For more ideas, you should consult motifs from any available Viking period iconographic source: runestones, metalwork, wood carving, and so on. Wherever possible, get a look at photos of actual artifacts rather than line drawings. One thing to remember, though, is to adhere to the Rule of Scale: don't take a tiny motif (like a little border element) and blow it up to huge, and don't take a huge motif (like an Oseberg carved post) and do it tiny. Instead, try to find design elements that fit the scale of the item on which you want to put them. An annotated bibliography of easily accessible coffee-table books on Vikings can be found elsewhere at this site; any of those books would be likely to yield the sort of pictures you should be consulting.
Here is how I imbue my own mid-tenth century Danelaw persona with the practice of SCA- style heraldry. To begin with, I stress red in my persona's dress and accessories, in accordance with the "regional heraldry" concept. I display my device (Gules, three square weaver's tablets in bend Or) as a flag on a quarter-round flag shape with the curve to dexter base. This maximizes the visual effect of an implied heraldic bend, for the sake of the heraldically minded observer, while remaining true to my Viking Age aesthetics.
My husband and I are very fond of bears. Believe it or not, we discovered that the only Viking Age depictions of bears are from the tenth-century Danelaw, where our personae are steaders; how fortunate for us! So we have adapted those bears, which appear as part of the "roofs" of some carved stone coffin lids, to display on our tent and seating. The tents and furniture of my household are all painted with the same shade of "household yellow" paint. Details are added in brown and red as required. You can see a photo of this effect at Mar-Joshua ibn-Eleazar's Pavilion taxonomy website.
Bersu, Gerhard, and Wilson, David M. 1966. Three Viking Graves in the Isle of Man. Medieval Archaeology Monograph 1. London: Society for Medieval Archaeology.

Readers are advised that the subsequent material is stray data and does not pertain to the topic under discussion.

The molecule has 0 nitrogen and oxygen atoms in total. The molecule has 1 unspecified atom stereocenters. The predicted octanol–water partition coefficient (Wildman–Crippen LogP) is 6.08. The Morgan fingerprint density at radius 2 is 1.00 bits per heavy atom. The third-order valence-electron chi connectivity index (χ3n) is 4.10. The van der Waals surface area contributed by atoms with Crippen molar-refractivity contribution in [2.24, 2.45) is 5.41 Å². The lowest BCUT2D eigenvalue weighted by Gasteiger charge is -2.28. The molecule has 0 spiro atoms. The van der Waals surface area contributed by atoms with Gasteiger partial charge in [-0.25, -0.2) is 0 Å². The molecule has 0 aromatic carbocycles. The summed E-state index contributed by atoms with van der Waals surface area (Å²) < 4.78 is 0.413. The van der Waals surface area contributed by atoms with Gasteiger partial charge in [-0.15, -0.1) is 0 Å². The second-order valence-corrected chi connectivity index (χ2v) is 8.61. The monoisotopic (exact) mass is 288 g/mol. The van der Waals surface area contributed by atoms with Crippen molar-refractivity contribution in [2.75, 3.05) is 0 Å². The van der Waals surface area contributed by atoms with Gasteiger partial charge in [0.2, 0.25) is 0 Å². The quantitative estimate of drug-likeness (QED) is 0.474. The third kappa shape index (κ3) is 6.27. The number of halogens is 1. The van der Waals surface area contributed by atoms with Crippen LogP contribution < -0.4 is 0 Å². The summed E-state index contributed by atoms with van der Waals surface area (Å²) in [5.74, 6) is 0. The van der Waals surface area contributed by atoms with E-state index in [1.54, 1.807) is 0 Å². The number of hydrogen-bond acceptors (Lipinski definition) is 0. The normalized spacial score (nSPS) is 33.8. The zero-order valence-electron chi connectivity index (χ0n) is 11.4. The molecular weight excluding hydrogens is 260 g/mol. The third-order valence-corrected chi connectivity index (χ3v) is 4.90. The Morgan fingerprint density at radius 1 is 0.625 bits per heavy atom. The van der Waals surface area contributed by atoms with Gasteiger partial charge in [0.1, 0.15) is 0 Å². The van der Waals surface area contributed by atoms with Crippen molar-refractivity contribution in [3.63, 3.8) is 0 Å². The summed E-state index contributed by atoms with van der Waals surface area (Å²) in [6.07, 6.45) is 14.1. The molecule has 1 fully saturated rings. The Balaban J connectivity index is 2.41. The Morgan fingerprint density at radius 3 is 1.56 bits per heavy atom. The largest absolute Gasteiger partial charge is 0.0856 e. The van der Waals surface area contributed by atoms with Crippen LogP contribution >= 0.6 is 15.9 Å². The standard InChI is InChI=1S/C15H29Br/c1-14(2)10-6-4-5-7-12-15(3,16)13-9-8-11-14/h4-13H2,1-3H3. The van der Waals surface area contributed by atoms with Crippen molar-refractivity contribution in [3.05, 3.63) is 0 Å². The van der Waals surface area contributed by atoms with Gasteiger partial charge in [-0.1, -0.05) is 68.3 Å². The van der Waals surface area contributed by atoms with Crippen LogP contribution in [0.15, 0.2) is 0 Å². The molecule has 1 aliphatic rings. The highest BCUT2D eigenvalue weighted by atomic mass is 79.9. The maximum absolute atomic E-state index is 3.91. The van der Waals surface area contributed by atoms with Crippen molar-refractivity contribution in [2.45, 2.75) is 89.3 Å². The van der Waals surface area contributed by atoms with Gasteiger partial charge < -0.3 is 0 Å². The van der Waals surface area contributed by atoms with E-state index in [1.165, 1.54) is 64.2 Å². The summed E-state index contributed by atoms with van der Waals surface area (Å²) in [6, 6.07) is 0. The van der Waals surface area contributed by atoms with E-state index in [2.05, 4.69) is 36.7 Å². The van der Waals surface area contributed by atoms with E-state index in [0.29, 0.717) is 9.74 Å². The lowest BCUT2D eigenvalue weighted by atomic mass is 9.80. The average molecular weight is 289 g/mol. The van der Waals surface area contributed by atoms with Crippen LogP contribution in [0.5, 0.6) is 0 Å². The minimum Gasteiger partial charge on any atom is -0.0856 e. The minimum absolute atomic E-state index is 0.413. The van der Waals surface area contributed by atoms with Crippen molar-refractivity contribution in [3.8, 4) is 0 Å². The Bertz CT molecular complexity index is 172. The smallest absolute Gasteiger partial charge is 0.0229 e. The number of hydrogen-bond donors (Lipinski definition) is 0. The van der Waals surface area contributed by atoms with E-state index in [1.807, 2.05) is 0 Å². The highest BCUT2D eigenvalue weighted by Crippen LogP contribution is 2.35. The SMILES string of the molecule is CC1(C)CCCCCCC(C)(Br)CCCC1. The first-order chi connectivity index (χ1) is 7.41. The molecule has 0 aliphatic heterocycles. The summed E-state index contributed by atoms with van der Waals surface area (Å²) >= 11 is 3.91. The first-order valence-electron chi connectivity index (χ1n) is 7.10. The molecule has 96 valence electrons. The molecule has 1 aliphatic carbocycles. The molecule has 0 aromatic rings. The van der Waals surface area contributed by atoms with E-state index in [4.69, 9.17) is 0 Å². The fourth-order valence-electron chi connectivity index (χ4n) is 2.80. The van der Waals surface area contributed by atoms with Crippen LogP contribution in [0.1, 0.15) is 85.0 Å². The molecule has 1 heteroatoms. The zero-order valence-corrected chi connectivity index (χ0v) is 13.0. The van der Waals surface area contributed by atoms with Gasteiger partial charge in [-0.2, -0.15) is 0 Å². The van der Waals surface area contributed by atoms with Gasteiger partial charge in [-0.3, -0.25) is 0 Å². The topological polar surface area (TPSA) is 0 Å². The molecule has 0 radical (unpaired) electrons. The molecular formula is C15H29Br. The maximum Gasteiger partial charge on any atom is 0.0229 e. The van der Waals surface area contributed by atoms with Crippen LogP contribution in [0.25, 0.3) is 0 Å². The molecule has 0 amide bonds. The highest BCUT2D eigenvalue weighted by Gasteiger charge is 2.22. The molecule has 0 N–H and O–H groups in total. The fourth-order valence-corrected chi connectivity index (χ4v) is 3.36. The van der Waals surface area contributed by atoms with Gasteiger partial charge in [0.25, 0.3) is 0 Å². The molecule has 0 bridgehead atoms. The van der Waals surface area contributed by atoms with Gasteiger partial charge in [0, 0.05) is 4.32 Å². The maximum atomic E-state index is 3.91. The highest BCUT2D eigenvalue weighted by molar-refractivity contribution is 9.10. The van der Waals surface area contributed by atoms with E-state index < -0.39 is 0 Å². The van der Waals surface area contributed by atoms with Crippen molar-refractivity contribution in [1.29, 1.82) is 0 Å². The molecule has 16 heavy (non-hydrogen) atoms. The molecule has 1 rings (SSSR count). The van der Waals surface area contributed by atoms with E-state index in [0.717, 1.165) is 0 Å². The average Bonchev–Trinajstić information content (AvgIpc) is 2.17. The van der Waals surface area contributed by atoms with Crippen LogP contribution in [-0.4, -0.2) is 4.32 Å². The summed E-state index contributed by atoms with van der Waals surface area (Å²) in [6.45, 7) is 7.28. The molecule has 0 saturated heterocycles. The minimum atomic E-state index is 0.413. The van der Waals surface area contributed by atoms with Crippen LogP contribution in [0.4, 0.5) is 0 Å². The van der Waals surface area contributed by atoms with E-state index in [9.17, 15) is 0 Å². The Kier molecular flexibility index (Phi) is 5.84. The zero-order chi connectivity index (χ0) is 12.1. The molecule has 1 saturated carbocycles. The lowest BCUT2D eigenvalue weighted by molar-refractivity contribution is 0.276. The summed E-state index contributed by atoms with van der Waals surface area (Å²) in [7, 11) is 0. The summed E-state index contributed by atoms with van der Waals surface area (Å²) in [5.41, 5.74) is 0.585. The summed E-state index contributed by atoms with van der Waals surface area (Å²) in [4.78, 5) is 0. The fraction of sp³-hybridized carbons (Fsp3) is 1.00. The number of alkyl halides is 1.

Discussion of a polychrome painted shield.
Brøgger, A.W.; Falk, Hjalmar; and Schetelig, Haakon, eds. 1920. Osebergfundet: Utgit av den Norske Stat, Vol. 3. Kristiania: Universitetets Oldsaksamling.
Write-up on a rare piece of painted Viking Age furniture. Some editions have a German summary, some have an English one.
Brøgger, A.W., and Shetelig, Haakon. 1971 . The Viking Ships: Their Ancestry and Evolution, trans. Katherine John. New York: Twayne Publishers, Inc., 1971.
Some useful information not often seen in English about the ships and their furnishings.
Fuglesang, Signe Horn. 1992. "Art," From Viking to Crusader: The Scandinavians and Europe 800-1200, ed. Else Roesdahl and David M. Wilson, pp. 176-182. New York: Rizzoli.
Touches on some art-historical issues of the Viking Age that are not often treated in brief form.
Graham-Campbell, James. 1980a. The Viking. New Haven: Ticknor & Fields.
A plate of the gilt bronze "weather vane" from Heggen, Norway. Also an enlarged plate of Anlaf Sihtricsson's silver penny.
Graham-Campbell, James. 1980b. The Viking World. New Haven: Ticknor & Fields.
A plate of the bronze "weather vane" from Söderala, Sweden. Also a black and white enlarged photo of Anlaf Sihtricsson's silver penny.
Haywood, John. 1995. The Penguin Historical Atlas of the Vikings. London: Penguin Books.
A photo of the carved stick from Bryggen depicting a fleet of ships, some sporting the quarter-round flag.
Jones, Gwyn. 1984. A History of the Vikings, Rev. ed. Oxford: Oxford University Press.
Line drawings of the Bryggen carving and part of the Heggen weather vane.
Magnusson, Magnus. 1980. Vikings! New York: E.P. Dutton.
Some information about the Bryggen ship carving.
Njal's Saga. 1960. Magnus Magnusson and Hermann Pálsson, trans. and introd.. London: Penguin Books Ltd.
Orkneyinga Saga: The History of the Earls of Orkney. 1978. Hermann Pálsson and Paul Edwards, trans. and introd . London: Penguin Books Ltd..
Radford [Roark Wulfkynde the Peacock]. 1988. "Documentation from the Sagas," pp. 1-50 of Radford and Åke Eldberg [William de Corbie], "Early Scandinavian Culture." The Compleat Anachronist, no. 36 (March 1988).
Roesdahl, Else, and Wilson, David M., eds. 1992. From Viking to Crusader: The Scandinavians and Europe 800-1200, New York: Rizzoli.
Smith, A.G. 1999. Viking Designs. Dover Pictorial Archive Series. Mineola, New York: Dover Publications, Inc.
Contains line drawings of the fronts and backs of two weather vanes, those from Heggen and Källunge. The drawings of the fronts of the two vanes are used as illustrations above.
Walton, Penelope. 1988. "Dyes of the Viking Age: A Summary of Recent Work," Dyes in History and Archaeology 7 (1988), pp. 14-19.
Technical information, written for a technical audience, concerning identification of natural dyes found on Viking Age textiles and in locations where textile production is thought to have occurred.
Wilson, David M., and Klindt-Jensen, Ole. Viking Art, Second Edition. 1980. The Nordic Series, Vol. 6. Minneapolis: University of Minnesota Press. (First edition is fine, too.)
Plates of two "weather vanes," and a detailed line drawing of a third.
This page was created on 29 March 2000 and last updated on 12 February 2003.